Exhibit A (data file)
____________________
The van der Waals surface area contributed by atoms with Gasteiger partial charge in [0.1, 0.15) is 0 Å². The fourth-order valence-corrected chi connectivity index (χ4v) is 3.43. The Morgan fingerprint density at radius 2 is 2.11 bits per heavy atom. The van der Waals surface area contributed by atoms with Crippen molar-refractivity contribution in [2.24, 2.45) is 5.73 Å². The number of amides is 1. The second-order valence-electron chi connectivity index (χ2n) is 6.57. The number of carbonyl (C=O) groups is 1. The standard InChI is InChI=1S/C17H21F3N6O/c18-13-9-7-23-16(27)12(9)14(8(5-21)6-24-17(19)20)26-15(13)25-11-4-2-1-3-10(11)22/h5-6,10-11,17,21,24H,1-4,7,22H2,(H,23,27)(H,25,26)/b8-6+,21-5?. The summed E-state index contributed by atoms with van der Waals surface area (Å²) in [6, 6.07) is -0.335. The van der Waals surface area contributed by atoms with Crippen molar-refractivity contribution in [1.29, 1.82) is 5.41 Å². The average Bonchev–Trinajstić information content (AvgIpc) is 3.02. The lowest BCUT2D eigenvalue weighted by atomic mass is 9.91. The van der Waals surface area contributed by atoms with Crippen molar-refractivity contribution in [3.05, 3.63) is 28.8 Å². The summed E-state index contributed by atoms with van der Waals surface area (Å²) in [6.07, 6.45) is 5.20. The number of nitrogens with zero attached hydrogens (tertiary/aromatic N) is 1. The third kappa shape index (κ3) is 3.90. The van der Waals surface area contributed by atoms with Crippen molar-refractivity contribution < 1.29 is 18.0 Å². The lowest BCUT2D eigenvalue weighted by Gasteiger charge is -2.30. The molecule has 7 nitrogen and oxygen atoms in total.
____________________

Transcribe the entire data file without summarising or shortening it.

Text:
The van der Waals surface area contributed by atoms with Gasteiger partial charge in [0.1, 0.15) is 0 Å². The fourth-order valence-corrected chi connectivity index (χ4v) is 3.43. The Morgan fingerprint density at radius 2 is 2.11 bits per heavy atom. The van der Waals surface area contributed by atoms with Crippen molar-refractivity contribution in [2.24, 2.45) is 5.73 Å². The number of amides is 1. The second-order valence-electron chi connectivity index (χ2n) is 6.57. The number of carbonyl (C=O) groups is 1. The standard InChI is InChI=1S/C17H21F3N6O/c18-13-9-7-23-16(27)12(9)14(8(5-21)6-24-17(19)20)26-15(13)25-11-4-2-1-3-10(11)22/h5-6,10-11,17,21,24H,1-4,7,22H2,(H,23,27)(H,25,26)/b8-6+,21-5?. The summed E-state index contributed by atoms with van der Waals surface area (Å²) in [6, 6.07) is -0.335. The van der Waals surface area contributed by atoms with Crippen molar-refractivity contribution in [1.29, 1.82) is 5.41 Å². The average Bonchev–Trinajstić information content (AvgIpc) is 3.02. The lowest BCUT2D eigenvalue weighted by atomic mass is 9.91. The van der Waals surface area contributed by atoms with Crippen molar-refractivity contribution in [3.05, 3.63) is 28.8 Å². The summed E-state index contributed by atoms with van der Waals surface area (Å²) in [6.07, 6.45) is 5.20. The number of nitrogens with zero attached hydrogens (tertiary/aromatic N) is 1. The third kappa shape index (κ3) is 3.90. The van der Waals surface area contributed by atoms with Crippen molar-refractivity contribution < 1.29 is 18.0 Å². The lowest BCUT2D eigenvalue weighted by Gasteiger charge is -2.30. The molecule has 7 nitrogen and oxygen atoms in total.